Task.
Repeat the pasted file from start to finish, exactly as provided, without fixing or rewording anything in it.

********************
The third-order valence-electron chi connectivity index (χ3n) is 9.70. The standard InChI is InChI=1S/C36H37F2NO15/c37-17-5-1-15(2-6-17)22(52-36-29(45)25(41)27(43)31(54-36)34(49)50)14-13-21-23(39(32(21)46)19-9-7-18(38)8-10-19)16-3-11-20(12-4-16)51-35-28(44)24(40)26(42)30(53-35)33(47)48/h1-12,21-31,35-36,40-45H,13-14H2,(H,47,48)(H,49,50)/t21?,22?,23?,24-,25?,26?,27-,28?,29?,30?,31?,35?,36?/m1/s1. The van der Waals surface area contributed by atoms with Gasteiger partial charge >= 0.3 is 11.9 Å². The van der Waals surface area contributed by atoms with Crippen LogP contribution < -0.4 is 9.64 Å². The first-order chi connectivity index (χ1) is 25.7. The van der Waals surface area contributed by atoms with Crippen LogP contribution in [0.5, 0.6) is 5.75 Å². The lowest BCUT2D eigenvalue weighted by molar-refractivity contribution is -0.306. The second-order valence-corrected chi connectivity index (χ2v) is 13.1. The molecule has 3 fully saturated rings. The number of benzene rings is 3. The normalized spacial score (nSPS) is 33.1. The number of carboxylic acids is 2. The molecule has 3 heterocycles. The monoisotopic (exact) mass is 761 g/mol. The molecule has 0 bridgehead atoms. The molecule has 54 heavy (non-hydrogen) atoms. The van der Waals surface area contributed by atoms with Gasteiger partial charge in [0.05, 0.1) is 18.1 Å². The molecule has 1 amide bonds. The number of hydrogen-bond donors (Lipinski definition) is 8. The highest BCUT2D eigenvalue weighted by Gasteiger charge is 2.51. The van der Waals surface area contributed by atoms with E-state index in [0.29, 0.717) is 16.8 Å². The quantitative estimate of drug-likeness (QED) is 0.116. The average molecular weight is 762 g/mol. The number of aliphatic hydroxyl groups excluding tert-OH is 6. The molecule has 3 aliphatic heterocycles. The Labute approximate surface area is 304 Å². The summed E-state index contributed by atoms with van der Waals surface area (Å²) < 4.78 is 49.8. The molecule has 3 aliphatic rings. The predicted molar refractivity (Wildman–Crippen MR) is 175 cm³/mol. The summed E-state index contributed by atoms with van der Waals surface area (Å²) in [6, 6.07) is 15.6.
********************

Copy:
The third-order valence-electron chi connectivity index (χ3n) is 9.70. The standard InChI is InChI=1S/C36H37F2NO15/c37-17-5-1-15(2-6-17)22(52-36-29(45)25(41)27(43)31(54-36)34(49)50)14-13-21-23(39(32(21)46)19-9-7-18(38)8-10-19)16-3-11-20(12-4-16)51-35-28(44)24(40)26(42)30(53-35)33(47)48/h1-12,21-31,35-36,40-45H,13-14H2,(H,47,48)(H,49,50)/t21?,22?,23?,24-,25?,26?,27-,28?,29?,30?,31?,35?,36?/m1/s1. The van der Waals surface area contributed by atoms with Gasteiger partial charge >= 0.3 is 11.9 Å². The van der Waals surface area contributed by atoms with Crippen LogP contribution < -0.4 is 9.64 Å². The first-order chi connectivity index (χ1) is 25.7. The van der Waals surface area contributed by atoms with Crippen LogP contribution in [0.5, 0.6) is 5.75 Å². The lowest BCUT2D eigenvalue weighted by molar-refractivity contribution is -0.306. The second-order valence-corrected chi connectivity index (χ2v) is 13.1. The molecule has 3 fully saturated rings. The number of benzene rings is 3. The normalized spacial score (nSPS) is 33.1. The number of carboxylic acids is 2. The molecule has 3 heterocycles. The monoisotopic (exact) mass is 761 g/mol. The molecule has 0 bridgehead atoms. The molecule has 54 heavy (non-hydrogen) atoms. The van der Waals surface area contributed by atoms with Gasteiger partial charge in [0.05, 0.1) is 18.1 Å². The molecule has 1 amide bonds. The number of hydrogen-bond donors (Lipinski definition) is 8. The highest BCUT2D eigenvalue weighted by Gasteiger charge is 2.51. The van der Waals surface area contributed by atoms with E-state index in [0.29, 0.717) is 16.8 Å². The quantitative estimate of drug-likeness (QED) is 0.116. The average molecular weight is 762 g/mol. The number of aliphatic hydroxyl groups excluding tert-OH is 6. The molecule has 3 aliphatic heterocycles. The Labute approximate surface area is 304 Å². The summed E-state index contributed by atoms with van der Waals surface area (Å²) < 4.78 is 49.8. The molecule has 3 aliphatic rings. The predicted molar refractivity (Wildman–Crippen MR) is 175 cm³/mol. The summed E-state index contributed by atoms with van der Waals surface area (Å²) in [6, 6.07) is 15.6.